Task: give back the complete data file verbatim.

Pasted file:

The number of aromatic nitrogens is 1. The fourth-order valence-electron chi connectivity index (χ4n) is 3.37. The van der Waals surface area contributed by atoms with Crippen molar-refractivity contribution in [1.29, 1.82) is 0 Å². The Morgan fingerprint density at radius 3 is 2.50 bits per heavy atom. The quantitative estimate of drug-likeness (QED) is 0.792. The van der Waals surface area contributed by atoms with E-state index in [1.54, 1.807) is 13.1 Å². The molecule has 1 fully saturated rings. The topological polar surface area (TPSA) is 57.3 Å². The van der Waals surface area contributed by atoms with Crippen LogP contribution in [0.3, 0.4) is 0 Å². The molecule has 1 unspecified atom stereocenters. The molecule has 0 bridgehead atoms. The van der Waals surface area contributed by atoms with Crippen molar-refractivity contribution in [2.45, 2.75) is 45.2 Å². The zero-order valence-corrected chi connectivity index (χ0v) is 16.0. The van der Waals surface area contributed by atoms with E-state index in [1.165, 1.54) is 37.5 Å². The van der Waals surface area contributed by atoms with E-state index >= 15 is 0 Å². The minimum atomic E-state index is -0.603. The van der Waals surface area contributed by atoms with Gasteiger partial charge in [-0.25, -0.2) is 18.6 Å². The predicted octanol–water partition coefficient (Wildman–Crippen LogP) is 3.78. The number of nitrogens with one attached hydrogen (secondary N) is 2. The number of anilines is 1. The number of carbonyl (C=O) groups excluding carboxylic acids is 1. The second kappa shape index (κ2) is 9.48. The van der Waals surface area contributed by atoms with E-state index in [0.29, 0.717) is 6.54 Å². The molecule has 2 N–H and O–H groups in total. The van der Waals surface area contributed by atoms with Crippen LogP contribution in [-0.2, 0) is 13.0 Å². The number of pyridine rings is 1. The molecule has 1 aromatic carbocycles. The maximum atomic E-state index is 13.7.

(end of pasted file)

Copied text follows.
The number of aromatic nitrogens is 1. The fourth-order valence-electron chi connectivity index (χ4n) is 3.37. The van der Waals surface area contributed by atoms with Crippen molar-refractivity contribution in [1.29, 1.82) is 0 Å². The Morgan fingerprint density at radius 3 is 2.50 bits per heavy atom. The quantitative estimate of drug-likeness (QED) is 0.792. The van der Waals surface area contributed by atoms with E-state index in [1.54, 1.807) is 13.1 Å². The molecule has 1 fully saturated rings. The topological polar surface area (TPSA) is 57.3 Å². The van der Waals surface area contributed by atoms with Crippen LogP contribution in [0.3, 0.4) is 0 Å². The molecule has 1 unspecified atom stereocenters. The molecule has 0 bridgehead atoms. The van der Waals surface area contributed by atoms with Crippen molar-refractivity contribution in [2.45, 2.75) is 45.2 Å². The zero-order valence-corrected chi connectivity index (χ0v) is 16.0. The van der Waals surface area contributed by atoms with E-state index in [1.165, 1.54) is 37.5 Å². The van der Waals surface area contributed by atoms with E-state index >= 15 is 0 Å². The minimum atomic E-state index is -0.603. The van der Waals surface area contributed by atoms with Gasteiger partial charge in [-0.25, -0.2) is 18.6 Å². The predicted octanol–water partition coefficient (Wildman–Crippen LogP) is 3.78. The number of nitrogens with one attached hydrogen (secondary N) is 2. The number of anilines is 1. The number of carbonyl (C=O) groups excluding carboxylic acids is 1. The second kappa shape index (κ2) is 9.48. The van der Waals surface area contributed by atoms with E-state index in [0.29, 0.717) is 6.54 Å². The molecule has 2 N–H and O–H groups in total. The van der Waals surface area contributed by atoms with Crippen LogP contribution in [-0.2, 0) is 13.0 Å². The number of pyridine rings is 1. The molecule has 1 aromatic carbocycles. The maximum atomic E-state index is 13.7.